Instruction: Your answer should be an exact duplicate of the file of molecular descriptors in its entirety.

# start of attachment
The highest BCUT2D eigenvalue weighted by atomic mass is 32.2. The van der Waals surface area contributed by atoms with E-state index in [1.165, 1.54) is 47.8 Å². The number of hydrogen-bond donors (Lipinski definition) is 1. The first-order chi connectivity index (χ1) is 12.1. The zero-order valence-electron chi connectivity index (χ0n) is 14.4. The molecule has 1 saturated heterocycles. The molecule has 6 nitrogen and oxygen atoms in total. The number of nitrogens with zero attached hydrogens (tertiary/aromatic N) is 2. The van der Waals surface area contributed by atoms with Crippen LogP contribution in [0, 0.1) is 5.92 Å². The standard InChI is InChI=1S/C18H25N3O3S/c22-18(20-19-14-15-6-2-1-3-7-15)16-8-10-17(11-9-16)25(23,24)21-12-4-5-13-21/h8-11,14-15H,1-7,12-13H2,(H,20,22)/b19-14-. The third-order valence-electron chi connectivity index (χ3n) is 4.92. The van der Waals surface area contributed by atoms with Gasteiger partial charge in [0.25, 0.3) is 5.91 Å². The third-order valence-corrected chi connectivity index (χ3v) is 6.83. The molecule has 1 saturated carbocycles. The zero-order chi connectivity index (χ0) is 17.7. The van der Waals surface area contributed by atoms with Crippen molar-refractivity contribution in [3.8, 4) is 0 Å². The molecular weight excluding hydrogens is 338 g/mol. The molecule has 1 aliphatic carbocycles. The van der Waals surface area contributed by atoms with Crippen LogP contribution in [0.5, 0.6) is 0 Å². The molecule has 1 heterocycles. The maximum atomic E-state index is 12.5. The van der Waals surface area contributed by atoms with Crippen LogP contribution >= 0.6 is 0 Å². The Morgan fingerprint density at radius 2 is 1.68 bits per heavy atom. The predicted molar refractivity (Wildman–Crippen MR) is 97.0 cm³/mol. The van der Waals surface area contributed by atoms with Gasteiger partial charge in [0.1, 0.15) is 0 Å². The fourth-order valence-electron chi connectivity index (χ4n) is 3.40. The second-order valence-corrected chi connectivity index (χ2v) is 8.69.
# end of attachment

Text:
The highest BCUT2D eigenvalue weighted by atomic mass is 32.2. The van der Waals surface area contributed by atoms with E-state index in [1.165, 1.54) is 47.8 Å². The number of hydrogen-bond donors (Lipinski definition) is 1. The first-order chi connectivity index (χ1) is 12.1. The zero-order valence-electron chi connectivity index (χ0n) is 14.4. The molecule has 1 saturated heterocycles. The molecule has 6 nitrogen and oxygen atoms in total. The number of nitrogens with zero attached hydrogens (tertiary/aromatic N) is 2. The van der Waals surface area contributed by atoms with Crippen LogP contribution in [0, 0.1) is 5.92 Å². The standard InChI is InChI=1S/C18H25N3O3S/c22-18(20-19-14-15-6-2-1-3-7-15)16-8-10-17(11-9-16)25(23,24)21-12-4-5-13-21/h8-11,14-15H,1-7,12-13H2,(H,20,22)/b19-14-. The third-order valence-electron chi connectivity index (χ3n) is 4.92. The van der Waals surface area contributed by atoms with Gasteiger partial charge in [0.25, 0.3) is 5.91 Å². The third-order valence-corrected chi connectivity index (χ3v) is 6.83. The molecule has 1 saturated carbocycles. The zero-order chi connectivity index (χ0) is 17.7. The van der Waals surface area contributed by atoms with Crippen molar-refractivity contribution in [3.8, 4) is 0 Å². The molecular weight excluding hydrogens is 338 g/mol. The molecule has 1 aliphatic carbocycles. The van der Waals surface area contributed by atoms with Crippen LogP contribution in [0.5, 0.6) is 0 Å². The molecule has 1 heterocycles. The maximum atomic E-state index is 12.5. The van der Waals surface area contributed by atoms with Crippen LogP contribution >= 0.6 is 0 Å². The Morgan fingerprint density at radius 2 is 1.68 bits per heavy atom. The predicted molar refractivity (Wildman–Crippen MR) is 97.0 cm³/mol. The van der Waals surface area contributed by atoms with Gasteiger partial charge in [0.1, 0.15) is 0 Å². The fourth-order valence-electron chi connectivity index (χ4n) is 3.40. The second-order valence-corrected chi connectivity index (χ2v) is 8.69.